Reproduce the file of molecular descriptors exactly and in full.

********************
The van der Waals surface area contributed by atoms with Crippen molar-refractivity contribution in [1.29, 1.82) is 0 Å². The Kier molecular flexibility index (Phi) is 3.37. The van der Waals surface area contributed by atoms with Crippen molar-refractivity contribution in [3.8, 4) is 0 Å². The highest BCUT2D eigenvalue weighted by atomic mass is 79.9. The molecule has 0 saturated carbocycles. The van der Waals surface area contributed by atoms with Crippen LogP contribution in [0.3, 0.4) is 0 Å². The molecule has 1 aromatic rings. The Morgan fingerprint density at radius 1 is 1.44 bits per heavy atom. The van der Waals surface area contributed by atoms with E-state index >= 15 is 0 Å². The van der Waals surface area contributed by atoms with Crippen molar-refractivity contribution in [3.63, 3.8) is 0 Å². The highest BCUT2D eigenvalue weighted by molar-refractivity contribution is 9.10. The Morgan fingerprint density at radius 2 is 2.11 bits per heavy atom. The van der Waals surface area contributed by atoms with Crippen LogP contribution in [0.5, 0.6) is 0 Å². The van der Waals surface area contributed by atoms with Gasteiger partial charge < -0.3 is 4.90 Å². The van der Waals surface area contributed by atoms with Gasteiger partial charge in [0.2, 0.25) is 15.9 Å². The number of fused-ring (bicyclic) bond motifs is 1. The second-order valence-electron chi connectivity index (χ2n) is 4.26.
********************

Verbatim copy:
The van der Waals surface area contributed by atoms with Crippen molar-refractivity contribution in [1.29, 1.82) is 0 Å². The Kier molecular flexibility index (Phi) is 3.37. The van der Waals surface area contributed by atoms with Crippen molar-refractivity contribution in [3.8, 4) is 0 Å². The highest BCUT2D eigenvalue weighted by atomic mass is 79.9. The molecule has 0 saturated carbocycles. The van der Waals surface area contributed by atoms with Crippen LogP contribution in [0.3, 0.4) is 0 Å². The molecule has 1 aromatic rings. The Morgan fingerprint density at radius 1 is 1.44 bits per heavy atom. The van der Waals surface area contributed by atoms with E-state index >= 15 is 0 Å². The van der Waals surface area contributed by atoms with Crippen molar-refractivity contribution in [3.63, 3.8) is 0 Å². The highest BCUT2D eigenvalue weighted by molar-refractivity contribution is 9.10. The Morgan fingerprint density at radius 2 is 2.11 bits per heavy atom. The van der Waals surface area contributed by atoms with Crippen LogP contribution in [0.5, 0.6) is 0 Å². The van der Waals surface area contributed by atoms with Gasteiger partial charge < -0.3 is 4.90 Å². The van der Waals surface area contributed by atoms with Gasteiger partial charge in [0.2, 0.25) is 15.9 Å². The number of fused-ring (bicyclic) bond motifs is 1. The second-order valence-electron chi connectivity index (χ2n) is 4.26.